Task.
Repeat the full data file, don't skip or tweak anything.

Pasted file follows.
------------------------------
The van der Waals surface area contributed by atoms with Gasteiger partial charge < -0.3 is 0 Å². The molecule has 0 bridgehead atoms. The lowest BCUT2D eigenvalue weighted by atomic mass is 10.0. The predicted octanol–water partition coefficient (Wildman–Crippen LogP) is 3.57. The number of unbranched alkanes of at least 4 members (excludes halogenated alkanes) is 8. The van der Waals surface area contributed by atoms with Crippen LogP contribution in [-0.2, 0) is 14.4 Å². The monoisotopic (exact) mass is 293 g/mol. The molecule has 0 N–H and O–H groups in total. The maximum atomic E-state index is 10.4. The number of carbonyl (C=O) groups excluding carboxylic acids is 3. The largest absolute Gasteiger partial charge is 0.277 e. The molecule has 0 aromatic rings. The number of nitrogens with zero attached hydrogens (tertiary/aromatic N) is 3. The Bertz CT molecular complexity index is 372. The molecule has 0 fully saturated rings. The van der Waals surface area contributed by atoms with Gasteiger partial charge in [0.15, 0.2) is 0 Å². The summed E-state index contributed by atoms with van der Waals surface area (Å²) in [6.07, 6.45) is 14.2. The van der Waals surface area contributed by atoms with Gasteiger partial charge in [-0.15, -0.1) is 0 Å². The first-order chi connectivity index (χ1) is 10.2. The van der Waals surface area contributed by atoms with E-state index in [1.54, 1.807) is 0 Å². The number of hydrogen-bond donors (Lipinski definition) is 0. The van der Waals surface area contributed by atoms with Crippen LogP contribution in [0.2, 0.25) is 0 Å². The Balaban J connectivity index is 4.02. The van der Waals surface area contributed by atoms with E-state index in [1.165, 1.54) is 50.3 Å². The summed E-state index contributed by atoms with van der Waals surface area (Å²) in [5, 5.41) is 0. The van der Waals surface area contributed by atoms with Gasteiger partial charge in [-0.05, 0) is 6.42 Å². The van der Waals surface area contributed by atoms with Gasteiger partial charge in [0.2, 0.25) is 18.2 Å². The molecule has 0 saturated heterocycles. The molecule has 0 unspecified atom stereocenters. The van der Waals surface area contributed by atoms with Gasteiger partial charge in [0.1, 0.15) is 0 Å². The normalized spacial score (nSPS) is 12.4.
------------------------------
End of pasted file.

The van der Waals surface area contributed by atoms with Gasteiger partial charge < -0.3 is 0 Å². The molecule has 0 bridgehead atoms. The lowest BCUT2D eigenvalue weighted by atomic mass is 10.0. The predicted octanol–water partition coefficient (Wildman–Crippen LogP) is 3.57. The number of unbranched alkanes of at least 4 members (excludes halogenated alkanes) is 8. The van der Waals surface area contributed by atoms with Crippen LogP contribution in [-0.2, 0) is 14.4 Å². The monoisotopic (exact) mass is 293 g/mol. The molecule has 0 N–H and O–H groups in total. The maximum atomic E-state index is 10.4. The number of carbonyl (C=O) groups excluding carboxylic acids is 3. The largest absolute Gasteiger partial charge is 0.277 e. The molecule has 0 aromatic rings. The number of nitrogens with zero attached hydrogens (tertiary/aromatic N) is 3. The Bertz CT molecular complexity index is 372. The molecule has 0 fully saturated rings. The van der Waals surface area contributed by atoms with Gasteiger partial charge in [0.15, 0.2) is 0 Å². The summed E-state index contributed by atoms with van der Waals surface area (Å²) in [6.07, 6.45) is 14.2. The van der Waals surface area contributed by atoms with Gasteiger partial charge in [-0.15, -0.1) is 0 Å². The first-order chi connectivity index (χ1) is 10.2. The van der Waals surface area contributed by atoms with E-state index in [1.54, 1.807) is 0 Å². The number of hydrogen-bond donors (Lipinski definition) is 0. The van der Waals surface area contributed by atoms with Crippen LogP contribution in [0.2, 0.25) is 0 Å². The Balaban J connectivity index is 4.02. The van der Waals surface area contributed by atoms with E-state index in [1.165, 1.54) is 50.3 Å². The summed E-state index contributed by atoms with van der Waals surface area (Å²) in [5, 5.41) is 0. The van der Waals surface area contributed by atoms with Gasteiger partial charge in [-0.05, 0) is 6.42 Å². The van der Waals surface area contributed by atoms with Gasteiger partial charge in [0.2, 0.25) is 18.2 Å². The molecule has 0 saturated heterocycles. The molecule has 0 unspecified atom stereocenters. The van der Waals surface area contributed by atoms with Gasteiger partial charge in [0.1, 0.15) is 0 Å². The normalized spacial score (nSPS) is 12.4.